This page includes excerpts from the following:
"Charles A. Sercomb was born in northern part of the city, and his first primary education was received in a select school in the home of one of the pioneer women. After that he attended a select school on the east side that was afterwards merged into the Milwaukee University, which for years held a prominent place among the educational institutions of the west. Many of the leading men of our city and state were pupils of this university. After its dissolution, he attended the Fourth ward public school, of which the well-known attorney, DeWitt Davis, was then principal. Later, he attended the Second ward high school. Mr. Sercomb is a great admirer of the public school system. Though having a good home and the best of parents, he, like many another boy, was anxious to enter the ranks of the wage-earners. To this his parents strongly objected, but finally yielded, and he left home to learn to be a miller, but found as boys of similar ambition often have, that this trade ws distasteful. He found that making one's way was not so attractive, and, returning home, entered his father's works, where he acquired the trade of a machinist and a full knowledge of the business at the same time, alternately attending to the duties in the office and taking a place at planer, lathe or vise in the shops. Mr. Sercomb's first essay in business was in the grocery trade in the Third ward. Selling out his interest in this, he took a one-half interest in a grocery and commission store on the west side. Disposing of his interest in this establishment, he went west, working at various places as machinist, engineer, etc. Tiring of this life, he accepted a position with one of the leading railroads as engineer, and remained identified with railroad life for many years, occupying positions of trust on several different roads, so that he is well known in the west by railroad, men with whom he is a great favorite. In 1881 he formed a partnership with R. J. Schwamb of Milwaukee, in the business of iron founders and machinists, under the firm name of Schwamb & Sercomb. Beginning in a small way, they have, by dint of hard work and untiring energy, built up a large industry. One of their many specialties is that of the manufacture of the celebrated "Gilt Edge" warm air furnace, which ranks as one of the first, if not the leader, of warm air furnaces. They are also extensive contractors for steam and hot water heaters. The business has grown in magnitude and importance, and is now one of the large manufacturing plants of the state.
"Mr. Sercomb served in the volunteer army against the rebellion, first in the 132nd Illinois infantry, and also in the 37th Wisconsin infantry, as first sergeant. He is an interested member of the Wolcott Post of that fraternal and patriotic organization, the Grand Army of the Republic.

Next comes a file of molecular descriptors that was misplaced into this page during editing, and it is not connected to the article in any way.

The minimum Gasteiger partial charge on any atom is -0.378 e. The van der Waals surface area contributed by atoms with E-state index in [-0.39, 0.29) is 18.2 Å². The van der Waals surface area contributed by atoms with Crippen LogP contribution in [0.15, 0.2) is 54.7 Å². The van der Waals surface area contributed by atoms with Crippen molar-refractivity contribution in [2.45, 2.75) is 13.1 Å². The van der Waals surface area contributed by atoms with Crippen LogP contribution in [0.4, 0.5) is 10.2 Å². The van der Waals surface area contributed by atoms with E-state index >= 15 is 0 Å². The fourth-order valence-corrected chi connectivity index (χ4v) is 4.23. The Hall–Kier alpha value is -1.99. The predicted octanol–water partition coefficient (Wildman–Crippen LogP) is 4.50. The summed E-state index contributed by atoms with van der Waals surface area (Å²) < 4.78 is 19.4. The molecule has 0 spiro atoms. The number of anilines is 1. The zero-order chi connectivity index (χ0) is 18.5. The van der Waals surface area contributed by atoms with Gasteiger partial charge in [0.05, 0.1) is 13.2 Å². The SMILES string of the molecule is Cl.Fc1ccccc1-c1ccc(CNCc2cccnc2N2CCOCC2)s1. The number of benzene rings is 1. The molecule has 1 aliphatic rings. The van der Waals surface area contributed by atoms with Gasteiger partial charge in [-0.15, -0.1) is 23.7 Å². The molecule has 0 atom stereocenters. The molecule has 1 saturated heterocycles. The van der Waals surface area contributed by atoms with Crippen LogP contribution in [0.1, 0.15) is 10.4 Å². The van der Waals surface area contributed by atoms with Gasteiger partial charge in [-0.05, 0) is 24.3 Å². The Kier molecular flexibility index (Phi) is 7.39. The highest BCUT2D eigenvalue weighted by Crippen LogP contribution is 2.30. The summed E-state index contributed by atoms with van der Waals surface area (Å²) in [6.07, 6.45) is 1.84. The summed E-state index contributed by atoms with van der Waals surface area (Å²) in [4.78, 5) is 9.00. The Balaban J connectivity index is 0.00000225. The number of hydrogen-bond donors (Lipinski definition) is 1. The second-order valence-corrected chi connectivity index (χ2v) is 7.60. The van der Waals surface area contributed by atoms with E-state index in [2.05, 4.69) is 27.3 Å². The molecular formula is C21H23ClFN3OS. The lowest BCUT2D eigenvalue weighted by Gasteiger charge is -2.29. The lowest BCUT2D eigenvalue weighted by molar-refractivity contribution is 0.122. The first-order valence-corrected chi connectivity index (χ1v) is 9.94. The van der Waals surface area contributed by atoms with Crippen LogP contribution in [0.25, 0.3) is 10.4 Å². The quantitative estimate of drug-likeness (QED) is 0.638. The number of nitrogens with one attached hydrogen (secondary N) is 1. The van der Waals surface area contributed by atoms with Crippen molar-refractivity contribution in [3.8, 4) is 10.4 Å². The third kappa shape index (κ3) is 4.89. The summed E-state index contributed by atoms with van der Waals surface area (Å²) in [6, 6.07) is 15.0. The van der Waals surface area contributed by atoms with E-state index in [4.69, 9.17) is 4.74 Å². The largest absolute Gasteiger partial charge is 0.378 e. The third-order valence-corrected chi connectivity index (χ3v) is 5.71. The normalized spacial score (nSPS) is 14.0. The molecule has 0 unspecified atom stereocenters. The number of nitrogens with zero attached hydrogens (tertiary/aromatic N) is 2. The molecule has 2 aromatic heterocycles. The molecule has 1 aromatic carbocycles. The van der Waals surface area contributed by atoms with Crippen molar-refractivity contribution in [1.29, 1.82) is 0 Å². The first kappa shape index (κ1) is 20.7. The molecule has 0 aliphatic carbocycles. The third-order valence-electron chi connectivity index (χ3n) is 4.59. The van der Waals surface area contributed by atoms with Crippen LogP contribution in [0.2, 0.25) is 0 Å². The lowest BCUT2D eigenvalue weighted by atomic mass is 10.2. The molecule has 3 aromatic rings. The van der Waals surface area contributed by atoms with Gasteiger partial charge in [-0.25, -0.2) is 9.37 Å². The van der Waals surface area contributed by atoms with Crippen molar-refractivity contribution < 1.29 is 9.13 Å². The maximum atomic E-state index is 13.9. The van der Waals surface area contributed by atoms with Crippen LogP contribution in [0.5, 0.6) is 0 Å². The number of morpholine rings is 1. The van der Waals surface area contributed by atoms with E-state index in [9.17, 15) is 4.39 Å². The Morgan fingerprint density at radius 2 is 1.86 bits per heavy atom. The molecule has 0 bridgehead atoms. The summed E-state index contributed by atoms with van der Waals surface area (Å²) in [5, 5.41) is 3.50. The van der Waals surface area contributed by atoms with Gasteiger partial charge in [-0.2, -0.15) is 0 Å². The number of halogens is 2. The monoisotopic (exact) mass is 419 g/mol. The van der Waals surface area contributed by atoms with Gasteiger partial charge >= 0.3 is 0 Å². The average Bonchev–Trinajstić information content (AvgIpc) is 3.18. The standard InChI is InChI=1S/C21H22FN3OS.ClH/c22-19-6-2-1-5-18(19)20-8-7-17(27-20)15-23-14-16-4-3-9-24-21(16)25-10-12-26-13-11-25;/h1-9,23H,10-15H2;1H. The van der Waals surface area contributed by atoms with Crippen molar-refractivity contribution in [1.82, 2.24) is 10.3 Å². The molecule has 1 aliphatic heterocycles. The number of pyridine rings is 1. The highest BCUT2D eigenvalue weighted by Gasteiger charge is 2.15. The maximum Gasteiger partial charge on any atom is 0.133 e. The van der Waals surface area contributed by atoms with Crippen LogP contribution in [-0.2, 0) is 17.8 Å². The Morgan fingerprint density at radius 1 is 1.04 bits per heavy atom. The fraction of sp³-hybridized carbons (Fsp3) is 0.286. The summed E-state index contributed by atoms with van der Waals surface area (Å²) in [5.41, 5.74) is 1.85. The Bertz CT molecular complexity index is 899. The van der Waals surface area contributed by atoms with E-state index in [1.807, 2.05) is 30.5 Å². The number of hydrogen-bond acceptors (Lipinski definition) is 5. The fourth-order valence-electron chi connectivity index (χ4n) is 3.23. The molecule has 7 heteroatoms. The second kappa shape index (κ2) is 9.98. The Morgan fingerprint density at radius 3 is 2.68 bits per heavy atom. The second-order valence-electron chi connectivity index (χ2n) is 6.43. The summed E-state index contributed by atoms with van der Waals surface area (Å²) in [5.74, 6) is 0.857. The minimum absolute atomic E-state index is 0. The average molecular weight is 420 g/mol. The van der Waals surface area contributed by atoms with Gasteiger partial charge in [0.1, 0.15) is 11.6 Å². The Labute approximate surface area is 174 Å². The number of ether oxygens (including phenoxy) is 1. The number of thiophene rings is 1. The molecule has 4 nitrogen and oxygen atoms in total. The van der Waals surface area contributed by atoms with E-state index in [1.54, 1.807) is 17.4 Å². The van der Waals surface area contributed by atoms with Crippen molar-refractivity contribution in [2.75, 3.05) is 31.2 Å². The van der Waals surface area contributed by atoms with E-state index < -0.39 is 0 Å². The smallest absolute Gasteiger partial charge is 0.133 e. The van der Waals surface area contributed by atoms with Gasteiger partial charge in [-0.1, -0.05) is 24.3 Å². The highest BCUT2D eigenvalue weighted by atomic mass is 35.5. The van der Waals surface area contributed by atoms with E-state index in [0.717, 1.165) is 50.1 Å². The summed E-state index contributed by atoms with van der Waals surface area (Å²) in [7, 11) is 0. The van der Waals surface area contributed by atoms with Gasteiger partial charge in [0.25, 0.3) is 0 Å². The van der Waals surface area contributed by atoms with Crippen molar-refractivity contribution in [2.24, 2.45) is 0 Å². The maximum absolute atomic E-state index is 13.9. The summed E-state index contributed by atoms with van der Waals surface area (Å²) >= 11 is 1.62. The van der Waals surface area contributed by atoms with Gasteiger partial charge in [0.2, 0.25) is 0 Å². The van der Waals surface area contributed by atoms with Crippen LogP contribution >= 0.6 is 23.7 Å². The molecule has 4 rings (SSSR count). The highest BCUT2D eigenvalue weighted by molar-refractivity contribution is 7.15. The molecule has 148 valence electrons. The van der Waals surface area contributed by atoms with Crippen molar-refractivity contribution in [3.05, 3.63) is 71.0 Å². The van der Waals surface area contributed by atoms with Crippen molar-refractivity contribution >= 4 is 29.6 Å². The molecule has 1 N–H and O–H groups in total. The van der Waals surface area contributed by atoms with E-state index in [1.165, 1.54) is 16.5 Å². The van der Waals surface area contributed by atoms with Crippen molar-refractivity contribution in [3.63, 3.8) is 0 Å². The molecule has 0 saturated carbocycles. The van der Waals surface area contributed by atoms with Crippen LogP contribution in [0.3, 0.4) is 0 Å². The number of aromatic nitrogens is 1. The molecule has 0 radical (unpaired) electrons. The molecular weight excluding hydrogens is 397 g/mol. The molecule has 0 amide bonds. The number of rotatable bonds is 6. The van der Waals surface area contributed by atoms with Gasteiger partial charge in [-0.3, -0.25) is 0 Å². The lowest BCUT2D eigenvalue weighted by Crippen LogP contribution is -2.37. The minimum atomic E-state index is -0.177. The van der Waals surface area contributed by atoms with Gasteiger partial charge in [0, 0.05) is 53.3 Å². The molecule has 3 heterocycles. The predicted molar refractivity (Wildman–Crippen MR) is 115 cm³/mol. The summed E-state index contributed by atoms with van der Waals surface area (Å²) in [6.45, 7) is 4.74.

"As respects politics, Mr. Sercomb has always been a Republican, and a believer that all money is determined in its value by the ability of the government to redeem it in gold, and that free trade is a theory that will never materialize until all nations pay the same wages for the same labor.
"He is a Thirty-second degree of Mason, and also belongs to the social order of the Mystic Shrine.
"He takes an active interest in everything pertaining to the public good and is a worker.
"He has been for a long time in official capacity in the Builder's and Trader's exchange, and has been president of that organization. He is one of the directors of the National Builder's association. Is one of the officers of the Western Foundrymen's association, of which he was one of the organizers. He was also first vice-president of the national body of the Furnace Manufacturer's association.
"He was married on the 18th of February, 1875, to Miss Harriet Barker of Elkhorn, Wis., a native of Milwaukee, daughter of one of the first furriers and hatters of Milwaukee.
"He is an active, well-equipped man of business; one of the best known and best liked men in the state for his kind-hearted and genial way in his relations to his fellow men."
Class 1 = men 17 to 30, unmarried, with no children under 10
Class 2 = men 30 to 50, unmarried, with no children under 10
Class 3 = men 17 to 30, married or with two children under 10
Class 4 = all other men 17 to 55
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"The books were compiled for the purposes of identifying inhabitants of the county who were eligible to serve on juries. With certain exceptions, the qualification from 1692 until 1730 was to own freehold or copyhold land with an annual value of £10 or more. After 1730, tenants of land worth £20 per year held on long leases were also eligible. Eligibility was restricted to men between the ages of 21 and 70."
Assessments for the Land Tax, 1780-1832 (tax was 4 shillings per pound of notional assessed value -- minor spelling
variations not noted):
(from original records -- Dunsford records for 1783 and 1787-1790 are missing and give no names in 1795)
Freemen of the City of London:
(from Ancestry's images of admission papers)
content last revised 19 May 2013